Psychoanalytic Personality Assessment


The purpose of this project is to explore a psychoanalytic approach to personality. Psychoanalytic theory has been studied for several centuries and its influences have been felt in various disciplines, including clinical psychology, sociology, literature, and arts. Sigmund Freud is the proponent of this school of thought. Besides, Carl Jung and Alfred Adler also made their contributions through analytical psychology and social interests respectively. The theorists present diverse views of the development and maturity of the human mind.

Compare and contrast the psychoanalytic theories of Freud, Jung, and Adler

The three psychologists, Freud, Jung, and Adler developed the most influential and relevant psychoanalytic theories in attempts to explain personality in individuals (Schacter, Gilbert, & Wegner, 2011). According to Freud, individuals developed personality in various stages of development associated with exogenous factors. Individuals who failed to achieve a full developmental circle at any stage experienced challenges in their adulthood. Besides, Freud viewed personality development as a rather automatic factor, and individuals had limited choices. Jung’s analytical psychology wanted to balance the conscious and unconscious elements of the mind.

He maintained that personality development increased with self-realization or individuation. Jung, however, did not agree with Freud’s views particularly with the reference to intuition. Institutions greatly influenced individuals’ psyche. Adler also held a different view on personality development. Adler’s views recognized that personality was unique to every person, and environments and social constructions mainly influenced it. Hence, people could influence who they become. Adler focused on the importance of social influences on personality development.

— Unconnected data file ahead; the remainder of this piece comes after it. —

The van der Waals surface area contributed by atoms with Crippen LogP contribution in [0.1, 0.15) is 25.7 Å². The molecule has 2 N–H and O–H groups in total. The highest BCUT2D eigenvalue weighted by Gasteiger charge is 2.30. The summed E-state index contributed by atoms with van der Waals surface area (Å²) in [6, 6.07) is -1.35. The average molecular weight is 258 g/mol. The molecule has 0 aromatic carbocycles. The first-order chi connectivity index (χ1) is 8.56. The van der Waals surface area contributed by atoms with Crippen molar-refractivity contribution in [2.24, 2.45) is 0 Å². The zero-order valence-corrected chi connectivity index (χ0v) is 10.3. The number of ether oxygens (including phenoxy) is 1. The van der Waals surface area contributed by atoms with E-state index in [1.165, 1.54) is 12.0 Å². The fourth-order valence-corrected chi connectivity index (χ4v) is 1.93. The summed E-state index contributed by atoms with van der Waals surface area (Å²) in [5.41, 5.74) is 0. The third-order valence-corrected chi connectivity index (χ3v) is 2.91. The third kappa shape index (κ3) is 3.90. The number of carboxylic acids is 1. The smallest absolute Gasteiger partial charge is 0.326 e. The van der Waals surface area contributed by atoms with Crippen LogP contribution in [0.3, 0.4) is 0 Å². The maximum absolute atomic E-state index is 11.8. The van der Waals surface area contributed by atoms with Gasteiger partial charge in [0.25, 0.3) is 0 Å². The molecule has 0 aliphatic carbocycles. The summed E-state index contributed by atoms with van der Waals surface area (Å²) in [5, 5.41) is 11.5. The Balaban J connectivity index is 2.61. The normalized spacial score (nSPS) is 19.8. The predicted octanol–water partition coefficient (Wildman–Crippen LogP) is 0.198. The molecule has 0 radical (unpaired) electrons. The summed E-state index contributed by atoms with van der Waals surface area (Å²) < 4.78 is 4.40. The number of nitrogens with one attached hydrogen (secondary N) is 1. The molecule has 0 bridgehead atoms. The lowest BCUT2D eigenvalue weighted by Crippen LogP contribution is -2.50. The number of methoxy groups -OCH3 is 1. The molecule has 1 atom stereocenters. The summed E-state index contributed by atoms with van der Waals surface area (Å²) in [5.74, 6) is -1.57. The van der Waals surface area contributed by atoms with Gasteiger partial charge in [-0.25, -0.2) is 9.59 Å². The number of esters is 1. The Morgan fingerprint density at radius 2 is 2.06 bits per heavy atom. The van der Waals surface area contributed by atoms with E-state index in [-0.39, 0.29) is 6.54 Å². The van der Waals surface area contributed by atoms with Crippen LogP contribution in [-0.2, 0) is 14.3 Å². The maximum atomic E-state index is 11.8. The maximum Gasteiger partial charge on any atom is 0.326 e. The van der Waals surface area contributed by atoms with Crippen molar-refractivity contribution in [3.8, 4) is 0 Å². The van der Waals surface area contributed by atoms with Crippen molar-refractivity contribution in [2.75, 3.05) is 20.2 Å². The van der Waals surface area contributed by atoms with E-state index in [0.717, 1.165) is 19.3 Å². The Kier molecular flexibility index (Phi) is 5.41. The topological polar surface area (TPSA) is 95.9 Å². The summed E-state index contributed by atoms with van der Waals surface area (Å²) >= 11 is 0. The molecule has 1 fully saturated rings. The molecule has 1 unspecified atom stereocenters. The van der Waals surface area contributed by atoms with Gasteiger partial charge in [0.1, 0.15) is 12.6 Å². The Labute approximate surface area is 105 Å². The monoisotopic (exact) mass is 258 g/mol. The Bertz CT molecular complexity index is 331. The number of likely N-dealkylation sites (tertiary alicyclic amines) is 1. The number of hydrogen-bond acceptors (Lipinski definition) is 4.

Social interests and environments have profound influences on predisposing the genetic composition of individuals toward specific personality traits. Various psychology researchers have highlighted the importance of social environments and their influences on personality development. The unconscious desires that emanate from social constructs greatly affected individuals’ personality development.

One can achieve psychological consciousness by enhancing psychological balance and wholeness. That is effective psychological balance results in the well-being of the whole person.


Freud viewed every stage of personality development as erogenous zones. In other words, individuals acted in a manner that reflected sexual envy of the opposite sex. It is noteworthy that one may not easily prove Freud’s erogenous views on personality development.

Alder imagined a perfect society in which there was harmony in each person. Social interests and connectedness are innate and should be consciously developed. However, a sense of real social security is difficult to achieve in any society. Thus, the ideal society that Adler imagined through social innovation and evolution is not practical.

The stages of Freud’s theory and Personality Characteristics

Freud introduced various stages of human personality development in psychoanalytic theory (Feist & Feist, 2009). This implied that personality development took place in stages.

The first stage: Oral

This stage is also known as the dependency stage, and it occurs from birth to two years. The child relies on the mouth to explore the environment. Failure to meet needs at this stage, an individual develops but strives to meet these needs in later stages of life. Specifically, traits such as drinking, eating, and smoking are attempts to compensate for these needs. Frequent, recurring dreams reflected these unsatisfied needs (Tyson, 2002). This implies that psychologically fit individuals strive to prevail over any feelings of inferiority and aim for success.

Second stage: Potty Training or Anal Stage